Raising the minimum wage does cost jobs


We've been told, as with the more ludicrous tales from the US, that raising the minimum wage doesn't cost any jobs. No Siree! we can just increase the price of labour and no one's going to start employing less of it as a result. Well, isn't that nice? Except when people start to tell us how this is going to happen that explanation just falls apart:

The government must focus on unloved sectors such as hospitality and retail, if it is to tackle Britain’s lamentable productivity record, according to a new analysis by thinktank the Institute for Public Policy Research.

Tony Dolphin, the IPPR’s chief economist, said that while the government tends to target support at the highly skilled workers in advanced manufacturing, it is the low-paid staff behind bars and checkouts whose performance may be critical to sustaining Britain’s recovery.

Well, OK, this is from IPPR, so we'll not expect them to understand the economics of what they're saying, will we? But here's their adaptation mechanism:

But Dolphin said the chancellor’s bold decision to raise the minimum wage to £9 by 2020 could help, by giving firms an incentive to invest in technology and training to get more out of their lower-paid staff, who will gradually become more costly to employ.

“Provided that it does not lead to rising prices, this welcome move will put pressure on firms to boost productivity in order to maintain their profit margins,” the report said.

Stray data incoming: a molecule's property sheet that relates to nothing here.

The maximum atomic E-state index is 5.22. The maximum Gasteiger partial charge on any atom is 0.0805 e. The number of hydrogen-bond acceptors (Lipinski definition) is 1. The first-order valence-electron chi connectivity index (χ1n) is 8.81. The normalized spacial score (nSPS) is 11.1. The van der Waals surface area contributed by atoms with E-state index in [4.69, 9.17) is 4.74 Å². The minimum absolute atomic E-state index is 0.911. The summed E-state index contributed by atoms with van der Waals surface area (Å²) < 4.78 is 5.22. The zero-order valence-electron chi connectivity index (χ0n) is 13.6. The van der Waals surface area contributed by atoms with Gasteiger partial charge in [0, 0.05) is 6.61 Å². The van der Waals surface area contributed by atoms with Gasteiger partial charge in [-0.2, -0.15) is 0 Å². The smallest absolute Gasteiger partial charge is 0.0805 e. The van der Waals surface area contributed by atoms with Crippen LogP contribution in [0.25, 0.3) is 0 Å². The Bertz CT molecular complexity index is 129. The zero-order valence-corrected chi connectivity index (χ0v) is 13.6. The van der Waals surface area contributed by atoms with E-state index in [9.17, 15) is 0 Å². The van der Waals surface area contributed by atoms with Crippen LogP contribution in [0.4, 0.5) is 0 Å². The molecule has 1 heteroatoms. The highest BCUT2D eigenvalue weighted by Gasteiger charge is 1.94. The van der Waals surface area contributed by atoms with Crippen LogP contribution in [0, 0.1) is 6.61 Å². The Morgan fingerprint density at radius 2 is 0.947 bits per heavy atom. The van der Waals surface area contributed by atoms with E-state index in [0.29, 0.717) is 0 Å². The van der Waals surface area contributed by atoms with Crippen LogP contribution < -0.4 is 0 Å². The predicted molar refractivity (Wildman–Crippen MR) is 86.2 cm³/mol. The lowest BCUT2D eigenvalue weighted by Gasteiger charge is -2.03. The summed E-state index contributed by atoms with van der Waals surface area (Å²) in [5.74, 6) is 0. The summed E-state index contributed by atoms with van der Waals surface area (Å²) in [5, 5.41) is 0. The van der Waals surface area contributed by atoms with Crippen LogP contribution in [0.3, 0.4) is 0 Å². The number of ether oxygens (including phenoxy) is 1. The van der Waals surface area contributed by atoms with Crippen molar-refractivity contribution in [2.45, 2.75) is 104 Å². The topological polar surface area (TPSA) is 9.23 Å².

We'll just raise productivity instead!

Well, yes, except consider what raising productivity means. In order to make 100 sandwiches the deli requires 10 workers. Now we raise the productivity of sandwich makers so that we only need 5 workers to make 100 sandwiches. Well, great: but note what has happened: to make 100 sandwiches we only need 5 workers, not 10. That's a loss of jobs, isn't it?

Sure, it's also equally true that our original 10 workers could now produce 200 sandwiches: but what's the demand for sandwiches going to be? We all eat more because labour has become more productive? We think not really.

It's entirely true that increased labour productivity is the key to increased lifestyles for us all: it's almost the definition of us all getting collectively richer. But increased labour productivity also means, by definition, less demand for labour in that first stage.

To argue that an increased minimum wage will be dealt with by increased productivity is to insist that there will be unemployment effects from this increased minimum wage.

Out of their own mouths and all that, eh?